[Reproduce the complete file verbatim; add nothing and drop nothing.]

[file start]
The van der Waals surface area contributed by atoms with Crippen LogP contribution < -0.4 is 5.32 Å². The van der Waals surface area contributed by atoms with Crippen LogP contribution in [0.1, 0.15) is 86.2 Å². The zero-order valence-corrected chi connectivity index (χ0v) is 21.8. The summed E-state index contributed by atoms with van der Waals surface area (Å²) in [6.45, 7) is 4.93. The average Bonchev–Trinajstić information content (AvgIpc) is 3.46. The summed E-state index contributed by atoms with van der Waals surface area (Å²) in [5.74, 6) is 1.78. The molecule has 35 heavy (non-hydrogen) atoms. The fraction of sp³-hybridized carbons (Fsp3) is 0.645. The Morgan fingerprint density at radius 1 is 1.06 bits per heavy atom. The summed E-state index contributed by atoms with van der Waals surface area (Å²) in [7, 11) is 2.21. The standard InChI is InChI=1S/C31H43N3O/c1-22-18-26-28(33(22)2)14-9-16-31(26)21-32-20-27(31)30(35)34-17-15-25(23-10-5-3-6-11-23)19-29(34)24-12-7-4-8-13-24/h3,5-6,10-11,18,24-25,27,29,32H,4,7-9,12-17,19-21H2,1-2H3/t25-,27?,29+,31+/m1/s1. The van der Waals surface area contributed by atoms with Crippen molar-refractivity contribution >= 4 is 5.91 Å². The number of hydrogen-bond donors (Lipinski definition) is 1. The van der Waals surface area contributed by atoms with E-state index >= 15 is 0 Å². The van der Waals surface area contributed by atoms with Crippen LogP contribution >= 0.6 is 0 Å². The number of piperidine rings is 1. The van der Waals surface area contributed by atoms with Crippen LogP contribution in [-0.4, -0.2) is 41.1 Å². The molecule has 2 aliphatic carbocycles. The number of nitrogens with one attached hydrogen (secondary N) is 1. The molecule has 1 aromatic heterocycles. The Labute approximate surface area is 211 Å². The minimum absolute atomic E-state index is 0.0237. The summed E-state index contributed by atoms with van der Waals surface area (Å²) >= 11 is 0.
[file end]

The van der Waals surface area contributed by atoms with Crippen LogP contribution < -0.4 is 5.32 Å². The van der Waals surface area contributed by atoms with Crippen LogP contribution in [0.1, 0.15) is 86.2 Å². The zero-order valence-corrected chi connectivity index (χ0v) is 21.8. The summed E-state index contributed by atoms with van der Waals surface area (Å²) in [6.45, 7) is 4.93. The average Bonchev–Trinajstić information content (AvgIpc) is 3.46. The summed E-state index contributed by atoms with van der Waals surface area (Å²) in [5.74, 6) is 1.78. The molecule has 35 heavy (non-hydrogen) atoms. The fraction of sp³-hybridized carbons (Fsp3) is 0.645. The Morgan fingerprint density at radius 1 is 1.06 bits per heavy atom. The summed E-state index contributed by atoms with van der Waals surface area (Å²) in [7, 11) is 2.21. The standard InChI is InChI=1S/C31H43N3O/c1-22-18-26-28(33(22)2)14-9-16-31(26)21-32-20-27(31)30(35)34-17-15-25(23-10-5-3-6-11-23)19-29(34)24-12-7-4-8-13-24/h3,5-6,10-11,18,24-25,27,29,32H,4,7-9,12-17,19-21H2,1-2H3/t25-,27?,29+,31+/m1/s1. The van der Waals surface area contributed by atoms with Crippen molar-refractivity contribution >= 4 is 5.91 Å². The number of hydrogen-bond donors (Lipinski definition) is 1. The van der Waals surface area contributed by atoms with E-state index >= 15 is 0 Å². The van der Waals surface area contributed by atoms with Crippen LogP contribution >= 0.6 is 0 Å². The number of piperidine rings is 1. The van der Waals surface area contributed by atoms with Crippen LogP contribution in [-0.4, -0.2) is 41.1 Å². The molecule has 2 aliphatic carbocycles. The number of nitrogens with one attached hydrogen (secondary N) is 1. The molecule has 1 aromatic heterocycles. The Labute approximate surface area is 211 Å². The minimum absolute atomic E-state index is 0.0237. The summed E-state index contributed by atoms with van der Waals surface area (Å²) >= 11 is 0.